Thinking big and working small.
Imagine a day when a 20GB MP3 player seems ridiculously limited, lighting speed , and the wait time after starting up a computer is reduced to less than a second. Sound like futuristic wishful thinking? Not to Boston-based Nantero, developer of a new kind of memory chip that could make technology faster and stronger. President and CEO Greg Schmergel chats about Harvard scientists, nanotubes, and juicing up a cell phone.
How did the company get started?
Nantero was started in early 2001 when I met two very impressive scientists, each with a Ph.D. from Harvard, Dr. Thomas Rueckes and Dr. Brent Segal. Dr. Rueckes came up with a way to make nanoelectromechanical memory, called NRAM–in other words, memory with actual moving parts, with dimensions measured in nanometers. The last time anyone designed a computer component with moving parts was over 50 years ago, so you can imagine this was quite a counterintuitive and radical idea. But the three of us believed strongly in its potential and we joined together to found the company. People have been trying to develop universal memory for decades now, and it has proven to be very difficult, but we have a completely new approach.
What are some of the challenges of developing this memory using nanotubes?
The biggest challenge was figuring out how to place the nanotubes in the correct positions. Each nanotube is approximately 50-to-100,000 times smaller than a piece of your hair. This means they're about 1-to-2 nanometers in diameter, and don't forget, a nanometer is a billionth of a meter. Now imagine trying to get those tubes into the exact place you need them to be. Through a lot of hard work, and some additional creative breakthroughs Dr. Rueckes, we succeeded in solving that problem.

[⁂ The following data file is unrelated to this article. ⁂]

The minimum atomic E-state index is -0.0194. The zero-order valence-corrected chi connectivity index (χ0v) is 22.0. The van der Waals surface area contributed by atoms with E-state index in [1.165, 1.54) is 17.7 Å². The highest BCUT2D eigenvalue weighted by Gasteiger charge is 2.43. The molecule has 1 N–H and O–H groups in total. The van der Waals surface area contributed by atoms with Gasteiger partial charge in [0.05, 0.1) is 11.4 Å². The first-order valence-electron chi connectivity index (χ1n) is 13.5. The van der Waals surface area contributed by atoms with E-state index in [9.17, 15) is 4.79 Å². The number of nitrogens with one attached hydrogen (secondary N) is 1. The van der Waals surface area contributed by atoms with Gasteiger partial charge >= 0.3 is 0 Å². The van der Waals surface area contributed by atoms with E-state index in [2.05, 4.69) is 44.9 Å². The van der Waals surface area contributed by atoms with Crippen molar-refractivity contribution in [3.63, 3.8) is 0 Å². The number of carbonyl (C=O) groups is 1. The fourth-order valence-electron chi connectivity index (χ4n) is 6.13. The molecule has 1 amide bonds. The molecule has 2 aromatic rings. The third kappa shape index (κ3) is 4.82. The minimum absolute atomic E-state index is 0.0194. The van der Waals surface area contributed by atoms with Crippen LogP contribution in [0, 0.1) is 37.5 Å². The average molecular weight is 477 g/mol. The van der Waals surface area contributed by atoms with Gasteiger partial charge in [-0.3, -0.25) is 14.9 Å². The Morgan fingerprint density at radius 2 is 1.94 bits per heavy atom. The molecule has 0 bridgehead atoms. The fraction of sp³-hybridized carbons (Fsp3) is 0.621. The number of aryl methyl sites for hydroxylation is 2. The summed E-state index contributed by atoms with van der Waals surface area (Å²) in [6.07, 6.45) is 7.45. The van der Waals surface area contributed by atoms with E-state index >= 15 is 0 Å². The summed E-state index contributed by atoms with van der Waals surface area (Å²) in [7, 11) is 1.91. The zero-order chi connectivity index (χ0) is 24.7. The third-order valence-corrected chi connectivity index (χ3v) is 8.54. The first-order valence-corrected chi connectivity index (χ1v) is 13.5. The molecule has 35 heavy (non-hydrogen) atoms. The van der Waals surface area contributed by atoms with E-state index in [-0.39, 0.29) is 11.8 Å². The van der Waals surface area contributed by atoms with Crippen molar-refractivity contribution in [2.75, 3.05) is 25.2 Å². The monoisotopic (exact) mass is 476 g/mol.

Why is there a need for the kind of universal memory you're developing?
You can look around your office or your home and see many products that would benefit from a very dense, very fast universal memory. NRAM has a wide variety of uses, and can be used not only in computers and laptops, but also in cell phones, PDAs, MP3 players, servers, routers, and in fact, just about every electronic device you can imagine.
What makes NRAM a better option for memory than DRAM?
The biggest difference is that NRAM is nonvolatile. That means that when you turn the power off, you don't lose the data. And that means that you never have to wait for your computer to boot up again; it turns on instantly. You can save many minutes of unproductive wait time every day. On top of this, NRAM is much faster, and uses less power. Plus, you can fit more NRAM in the same space, which comes in handy when you're making a small portable device, like a PDA or an MP3 player or a cell phone. Imagine having a whole gigabyte of memory in your cell phone!
What do you like most about the company?
It's hard to imagine a more exciting area than nanoelectronics. Every day at our lab our engineers are coming up with new ideas and new ways to build products on a molecular level that have never been done before. And the whole field of nanotechnology is one that will, over the next few decades, affect just about every area of human life, from electronics to medical care and beyond, so it's great to be right there on the leading edge.
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